• john 3 years ago

      The Council puts a pipe into land fill and burn off the methane to reduce it to CO2 gee that is such a good thing to do.
      Well actually it is better and yes is being done and they are being paid to do it.
      Perhaps utilizing the emissions and using it to create energy would be just a little bit better than burning it.
      Actually i have seen some land fill over garbage dump with a vent which just emits the methane: there was a sign which said no flame allowed in this area.
      Yes we are that stupid.

      • David Hall 3 years ago

        It would be even better if we had Energy from Waste plants that produced power from waste that was destined for landfill. The Europeans have been doing this for decade.

        • john 3 years ago

          I seem to remember this is being done in intensive piggeries not sure about dairy but the same tech works in both situations.

  4. Chris Fraser 3 years ago

    So very disappointing. This is the first time in my memory the Environment Ministry has completely sold out to meaninglessness. A pox on all of them.

  5. john 3 years ago

    Greg Hunt has a problem, there is no way he can admit that the Direct Action policy is just taking up the previous initiatives put in place by state governments, so he has to try to say ” This action taken by the Government is so much better than any other Governments idea because it costs less”
    Admitting that having to put a price on that { Invisible, plant food, good for humanity product } is too high a hurdle to jump.
    So trying to keep a straight face while saying ” Our policy is working because it has delivered the lowest cost of mitigation in the world ” is shall we say just a little bit laughable.
    Meanwhile this is a total waste of time because the overwhelming majority of people will not care less as long as they can start up their 8 litre V8 and make sure they come back to the house with the AC set on 16c.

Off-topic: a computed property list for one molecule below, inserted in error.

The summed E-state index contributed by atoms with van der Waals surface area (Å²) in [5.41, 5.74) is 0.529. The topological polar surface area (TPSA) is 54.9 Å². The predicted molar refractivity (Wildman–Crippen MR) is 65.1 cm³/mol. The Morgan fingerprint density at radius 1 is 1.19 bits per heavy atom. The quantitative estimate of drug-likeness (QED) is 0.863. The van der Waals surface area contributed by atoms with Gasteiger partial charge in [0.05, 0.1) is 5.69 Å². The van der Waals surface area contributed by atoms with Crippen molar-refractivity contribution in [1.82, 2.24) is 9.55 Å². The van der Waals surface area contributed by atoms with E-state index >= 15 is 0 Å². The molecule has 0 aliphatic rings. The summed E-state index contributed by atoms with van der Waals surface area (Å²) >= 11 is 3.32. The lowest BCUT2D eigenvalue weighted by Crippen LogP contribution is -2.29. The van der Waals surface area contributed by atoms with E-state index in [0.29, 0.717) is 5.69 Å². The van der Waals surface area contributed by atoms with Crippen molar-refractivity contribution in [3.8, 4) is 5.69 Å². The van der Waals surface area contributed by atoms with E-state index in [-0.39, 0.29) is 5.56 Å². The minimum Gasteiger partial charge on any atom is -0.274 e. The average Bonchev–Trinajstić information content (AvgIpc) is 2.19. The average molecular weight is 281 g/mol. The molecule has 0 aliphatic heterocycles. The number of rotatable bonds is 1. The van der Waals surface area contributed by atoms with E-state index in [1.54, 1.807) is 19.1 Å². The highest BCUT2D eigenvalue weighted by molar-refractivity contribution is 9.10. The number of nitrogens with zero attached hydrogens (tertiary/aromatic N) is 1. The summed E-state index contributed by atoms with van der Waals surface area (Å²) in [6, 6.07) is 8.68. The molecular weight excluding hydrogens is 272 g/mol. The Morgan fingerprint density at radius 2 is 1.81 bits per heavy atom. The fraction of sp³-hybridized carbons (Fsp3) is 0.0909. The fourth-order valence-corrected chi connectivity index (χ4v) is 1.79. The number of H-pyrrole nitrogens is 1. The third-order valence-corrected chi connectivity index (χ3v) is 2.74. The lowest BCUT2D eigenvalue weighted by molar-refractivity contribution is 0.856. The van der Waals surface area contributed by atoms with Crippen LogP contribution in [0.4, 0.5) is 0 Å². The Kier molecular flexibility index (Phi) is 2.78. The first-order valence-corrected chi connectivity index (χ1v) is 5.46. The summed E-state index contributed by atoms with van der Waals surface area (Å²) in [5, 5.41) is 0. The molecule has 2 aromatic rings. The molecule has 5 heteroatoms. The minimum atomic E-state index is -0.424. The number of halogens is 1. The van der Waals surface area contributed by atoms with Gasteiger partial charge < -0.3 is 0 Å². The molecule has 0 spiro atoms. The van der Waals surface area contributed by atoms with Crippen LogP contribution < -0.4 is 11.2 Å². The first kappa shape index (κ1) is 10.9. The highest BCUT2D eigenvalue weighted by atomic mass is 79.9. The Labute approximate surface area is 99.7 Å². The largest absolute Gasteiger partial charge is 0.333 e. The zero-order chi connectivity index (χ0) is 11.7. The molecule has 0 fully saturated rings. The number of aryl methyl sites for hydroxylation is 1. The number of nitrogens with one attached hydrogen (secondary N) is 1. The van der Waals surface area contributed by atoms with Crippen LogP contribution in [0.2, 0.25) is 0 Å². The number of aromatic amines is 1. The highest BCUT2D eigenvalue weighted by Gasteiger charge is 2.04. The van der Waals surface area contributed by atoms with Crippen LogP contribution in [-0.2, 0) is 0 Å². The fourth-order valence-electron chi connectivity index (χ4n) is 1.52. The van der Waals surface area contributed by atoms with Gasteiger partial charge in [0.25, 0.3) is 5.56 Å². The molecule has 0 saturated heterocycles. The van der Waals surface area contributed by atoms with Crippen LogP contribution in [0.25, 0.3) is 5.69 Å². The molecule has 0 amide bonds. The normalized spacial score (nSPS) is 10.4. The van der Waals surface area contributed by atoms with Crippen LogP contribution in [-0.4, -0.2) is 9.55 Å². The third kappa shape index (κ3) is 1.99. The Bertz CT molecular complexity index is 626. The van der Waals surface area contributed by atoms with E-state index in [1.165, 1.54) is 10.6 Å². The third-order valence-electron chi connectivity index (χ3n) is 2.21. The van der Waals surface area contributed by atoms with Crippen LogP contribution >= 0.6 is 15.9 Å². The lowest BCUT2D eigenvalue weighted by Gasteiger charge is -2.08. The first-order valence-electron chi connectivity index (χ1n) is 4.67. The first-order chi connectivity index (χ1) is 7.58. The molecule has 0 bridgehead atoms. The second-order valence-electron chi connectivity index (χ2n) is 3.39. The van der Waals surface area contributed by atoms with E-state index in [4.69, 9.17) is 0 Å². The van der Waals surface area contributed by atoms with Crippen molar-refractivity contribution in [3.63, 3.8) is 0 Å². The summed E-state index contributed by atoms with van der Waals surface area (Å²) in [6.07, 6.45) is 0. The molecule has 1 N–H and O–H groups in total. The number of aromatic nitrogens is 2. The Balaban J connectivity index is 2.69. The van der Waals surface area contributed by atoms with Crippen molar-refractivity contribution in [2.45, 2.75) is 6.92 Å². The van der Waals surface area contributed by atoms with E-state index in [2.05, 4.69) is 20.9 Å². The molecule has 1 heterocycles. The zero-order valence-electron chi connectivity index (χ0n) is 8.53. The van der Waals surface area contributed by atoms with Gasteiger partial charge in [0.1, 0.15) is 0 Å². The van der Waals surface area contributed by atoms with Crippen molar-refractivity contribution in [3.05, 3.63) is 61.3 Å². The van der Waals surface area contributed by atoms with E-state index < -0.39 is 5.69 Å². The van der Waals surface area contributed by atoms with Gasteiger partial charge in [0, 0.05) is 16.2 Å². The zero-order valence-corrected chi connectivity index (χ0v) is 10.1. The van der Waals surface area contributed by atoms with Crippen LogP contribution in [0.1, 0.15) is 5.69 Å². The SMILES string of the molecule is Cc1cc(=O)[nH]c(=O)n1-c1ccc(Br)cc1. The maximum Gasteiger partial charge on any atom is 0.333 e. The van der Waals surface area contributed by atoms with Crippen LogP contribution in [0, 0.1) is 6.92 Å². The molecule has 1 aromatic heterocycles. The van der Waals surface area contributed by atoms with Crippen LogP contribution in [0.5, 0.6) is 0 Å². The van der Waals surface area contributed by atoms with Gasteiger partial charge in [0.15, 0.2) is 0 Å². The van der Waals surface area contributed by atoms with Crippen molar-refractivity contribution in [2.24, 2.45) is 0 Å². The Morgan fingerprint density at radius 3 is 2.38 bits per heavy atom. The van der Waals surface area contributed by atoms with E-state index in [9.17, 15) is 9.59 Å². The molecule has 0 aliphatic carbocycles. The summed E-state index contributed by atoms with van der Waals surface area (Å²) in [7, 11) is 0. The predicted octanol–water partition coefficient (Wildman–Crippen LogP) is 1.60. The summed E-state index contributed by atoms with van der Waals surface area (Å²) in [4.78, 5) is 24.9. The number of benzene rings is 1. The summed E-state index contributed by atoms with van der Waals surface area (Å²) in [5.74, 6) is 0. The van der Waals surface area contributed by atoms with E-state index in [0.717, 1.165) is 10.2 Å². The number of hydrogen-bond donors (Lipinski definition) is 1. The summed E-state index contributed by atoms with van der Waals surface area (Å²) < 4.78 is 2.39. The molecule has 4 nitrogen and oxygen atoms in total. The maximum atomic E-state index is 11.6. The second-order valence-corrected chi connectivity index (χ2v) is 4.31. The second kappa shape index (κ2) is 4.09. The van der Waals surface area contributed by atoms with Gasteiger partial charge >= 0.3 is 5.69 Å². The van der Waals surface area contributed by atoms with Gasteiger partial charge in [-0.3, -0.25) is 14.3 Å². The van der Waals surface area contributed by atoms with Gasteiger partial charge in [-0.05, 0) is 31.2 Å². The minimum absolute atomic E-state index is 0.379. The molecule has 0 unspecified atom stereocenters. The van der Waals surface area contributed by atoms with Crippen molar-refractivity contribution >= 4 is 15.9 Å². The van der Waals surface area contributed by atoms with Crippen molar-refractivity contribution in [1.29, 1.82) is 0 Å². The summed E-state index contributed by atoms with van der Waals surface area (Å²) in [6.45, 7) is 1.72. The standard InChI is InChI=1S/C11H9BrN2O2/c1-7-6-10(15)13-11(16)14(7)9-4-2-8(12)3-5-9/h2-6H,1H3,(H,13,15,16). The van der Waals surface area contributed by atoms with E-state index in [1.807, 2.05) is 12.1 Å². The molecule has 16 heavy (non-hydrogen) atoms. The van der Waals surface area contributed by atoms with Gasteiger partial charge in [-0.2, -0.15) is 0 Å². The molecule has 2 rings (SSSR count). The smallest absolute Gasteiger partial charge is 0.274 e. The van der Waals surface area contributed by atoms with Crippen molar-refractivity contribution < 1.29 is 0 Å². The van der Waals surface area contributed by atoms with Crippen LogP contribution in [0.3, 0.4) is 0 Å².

6. David Rossiter 3 years ago

    As someone who has had the statutory role to set baselines (for the Renewable Energy Target), I wonder how these greenhouse gas emission baselines will be set for these 140 industrial plants. I would expect this process would be very data intense and technically onerous but I suspect from what I have read this is a safeguard mechanism to protect the business of the emitter not the environment.
    The statements made in the recent debate between Butler and Hunt were extraordinary. Hunt used his best debating skills with no concern for the environment. He has indeed reached the pinnacle of ineffectiveness and incredibility – it would appear there will be no abatement of emissions just confirmation of business as usual. As a start, it is time that a mechanism was introduced that makes the polluter pay not the tax payer paying the polluter.

  7. Dispassionate 3 years ago

    This has all been turned into a political football and everyone is buying into to it! It would be nice if people actually looked at the policies as they are without their red or blue glasses on and decided what was best for Australia rather than this football team supporter mentality that seems to make everyone one-eyed! Until that happens nothing will really happen in anything we might call a timely fashion. Well at least we can all wait in the warm.

    Edit: People like these should be in the news discussing the topic
    “We need a way of integrating energy and climate change policies in
    such a way that two key objectives are met – we keep the lights on and we get
    emissions down,” the energy executive said.
    “We need to get away from this sort of nonsense about one being better
    than the other. The political parties can argue about what the targets will be,
    that’s right and proper, but my appeal is they don’t argue about the mechanism
    for getting there.”
    People who want to look and make evidence based decisions.
    But that would be boring and sensible.

  8. Les Johnston 3 years ago

    Some politicians think Australians are not capable of intelligent thought. To try to claim that giving taxpayer funds to make more pollution is “smart” has logical gaps. Even an economic rationalist would not concur with that approach due to market failure arising from “emissions.” Climate change is one of the major issues facing the earth and we need critical analysis to tackle the changes required with least harm to the poor. We certainly do not need to be handing out taxpayer funds to the wealthy businesses to produce more pollution.